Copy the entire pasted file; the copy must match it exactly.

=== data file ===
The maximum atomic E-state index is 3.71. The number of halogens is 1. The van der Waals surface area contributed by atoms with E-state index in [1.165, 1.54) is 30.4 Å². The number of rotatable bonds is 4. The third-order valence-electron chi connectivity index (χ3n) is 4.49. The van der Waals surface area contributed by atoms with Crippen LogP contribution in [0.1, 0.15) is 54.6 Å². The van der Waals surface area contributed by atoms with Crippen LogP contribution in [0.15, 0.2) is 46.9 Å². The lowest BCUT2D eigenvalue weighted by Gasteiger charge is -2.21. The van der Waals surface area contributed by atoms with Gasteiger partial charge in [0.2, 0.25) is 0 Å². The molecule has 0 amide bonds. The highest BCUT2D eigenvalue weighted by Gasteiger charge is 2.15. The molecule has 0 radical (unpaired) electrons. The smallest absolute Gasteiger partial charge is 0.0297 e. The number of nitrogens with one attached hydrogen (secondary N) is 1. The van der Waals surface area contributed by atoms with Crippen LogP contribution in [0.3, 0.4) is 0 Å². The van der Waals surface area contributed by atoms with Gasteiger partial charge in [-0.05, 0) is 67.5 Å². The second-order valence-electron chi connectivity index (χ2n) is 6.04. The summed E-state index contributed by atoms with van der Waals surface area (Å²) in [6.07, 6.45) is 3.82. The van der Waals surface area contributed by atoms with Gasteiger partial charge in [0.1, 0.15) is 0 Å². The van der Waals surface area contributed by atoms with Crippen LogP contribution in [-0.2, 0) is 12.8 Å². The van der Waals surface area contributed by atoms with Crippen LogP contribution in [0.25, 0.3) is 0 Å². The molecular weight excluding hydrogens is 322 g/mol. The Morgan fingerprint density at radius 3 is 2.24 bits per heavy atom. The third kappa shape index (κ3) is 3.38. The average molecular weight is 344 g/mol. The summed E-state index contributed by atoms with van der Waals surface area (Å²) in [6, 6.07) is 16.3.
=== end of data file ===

The maximum atomic E-state index is 3.71. The number of halogens is 1. The van der Waals surface area contributed by atoms with E-state index in [1.165, 1.54) is 30.4 Å². The number of rotatable bonds is 4. The third-order valence-electron chi connectivity index (χ3n) is 4.49. The van der Waals surface area contributed by atoms with Crippen LogP contribution in [0.1, 0.15) is 54.6 Å². The van der Waals surface area contributed by atoms with Crippen LogP contribution in [0.15, 0.2) is 46.9 Å². The lowest BCUT2D eigenvalue weighted by Gasteiger charge is -2.21. The van der Waals surface area contributed by atoms with Gasteiger partial charge in [0.2, 0.25) is 0 Å². The molecule has 0 amide bonds. The highest BCUT2D eigenvalue weighted by Gasteiger charge is 2.15. The molecule has 0 radical (unpaired) electrons. The smallest absolute Gasteiger partial charge is 0.0297 e. The number of nitrogens with one attached hydrogen (secondary N) is 1. The van der Waals surface area contributed by atoms with Crippen LogP contribution in [0.3, 0.4) is 0 Å². The van der Waals surface area contributed by atoms with Gasteiger partial charge in [-0.05, 0) is 67.5 Å². The second-order valence-electron chi connectivity index (χ2n) is 6.04. The summed E-state index contributed by atoms with van der Waals surface area (Å²) in [6.07, 6.45) is 3.82. The van der Waals surface area contributed by atoms with Gasteiger partial charge in [0.1, 0.15) is 0 Å². The van der Waals surface area contributed by atoms with Crippen LogP contribution in [-0.2, 0) is 12.8 Å². The van der Waals surface area contributed by atoms with Crippen LogP contribution in [0.25, 0.3) is 0 Å². The molecular weight excluding hydrogens is 322 g/mol. The Morgan fingerprint density at radius 3 is 2.24 bits per heavy atom. The third kappa shape index (κ3) is 3.38. The average molecular weight is 344 g/mol. The summed E-state index contributed by atoms with van der Waals surface area (Å²) in [6, 6.07) is 16.3.